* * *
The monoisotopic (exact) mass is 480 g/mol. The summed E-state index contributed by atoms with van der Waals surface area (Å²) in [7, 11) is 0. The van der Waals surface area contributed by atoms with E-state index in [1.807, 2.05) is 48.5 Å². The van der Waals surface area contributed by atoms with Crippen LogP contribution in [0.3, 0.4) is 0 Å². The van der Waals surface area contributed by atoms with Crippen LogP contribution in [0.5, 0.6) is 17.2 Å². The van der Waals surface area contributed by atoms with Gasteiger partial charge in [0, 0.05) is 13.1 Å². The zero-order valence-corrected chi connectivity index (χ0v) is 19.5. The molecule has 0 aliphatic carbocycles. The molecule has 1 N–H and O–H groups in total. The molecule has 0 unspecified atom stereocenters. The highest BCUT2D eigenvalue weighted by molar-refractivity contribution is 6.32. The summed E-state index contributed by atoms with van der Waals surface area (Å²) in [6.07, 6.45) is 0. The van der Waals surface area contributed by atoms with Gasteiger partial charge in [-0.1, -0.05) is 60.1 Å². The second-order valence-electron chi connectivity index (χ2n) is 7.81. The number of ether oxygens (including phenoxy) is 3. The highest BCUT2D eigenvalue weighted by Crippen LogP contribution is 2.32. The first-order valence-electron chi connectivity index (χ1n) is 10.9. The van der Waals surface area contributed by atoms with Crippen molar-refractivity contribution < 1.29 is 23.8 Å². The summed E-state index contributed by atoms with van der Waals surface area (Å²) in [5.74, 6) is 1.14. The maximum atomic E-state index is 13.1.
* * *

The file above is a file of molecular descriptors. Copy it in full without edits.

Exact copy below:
The monoisotopic (exact) mass is 480 g/mol. The summed E-state index contributed by atoms with van der Waals surface area (Å²) in [7, 11) is 0. The van der Waals surface area contributed by atoms with E-state index in [1.807, 2.05) is 48.5 Å². The van der Waals surface area contributed by atoms with Crippen LogP contribution in [0.3, 0.4) is 0 Å². The van der Waals surface area contributed by atoms with Crippen LogP contribution in [0.5, 0.6) is 17.2 Å². The van der Waals surface area contributed by atoms with Gasteiger partial charge in [0, 0.05) is 13.1 Å². The zero-order valence-corrected chi connectivity index (χ0v) is 19.5. The molecule has 0 aliphatic carbocycles. The molecule has 1 N–H and O–H groups in total. The molecule has 0 unspecified atom stereocenters. The highest BCUT2D eigenvalue weighted by molar-refractivity contribution is 6.32. The summed E-state index contributed by atoms with van der Waals surface area (Å²) in [6.07, 6.45) is 0. The van der Waals surface area contributed by atoms with Gasteiger partial charge in [-0.1, -0.05) is 60.1 Å². The second-order valence-electron chi connectivity index (χ2n) is 7.81. The number of ether oxygens (including phenoxy) is 3. The highest BCUT2D eigenvalue weighted by Crippen LogP contribution is 2.32. The first-order valence-electron chi connectivity index (χ1n) is 10.9. The van der Waals surface area contributed by atoms with Crippen molar-refractivity contribution < 1.29 is 23.8 Å². The summed E-state index contributed by atoms with van der Waals surface area (Å²) in [5.74, 6) is 1.14. The maximum atomic E-state index is 13.1.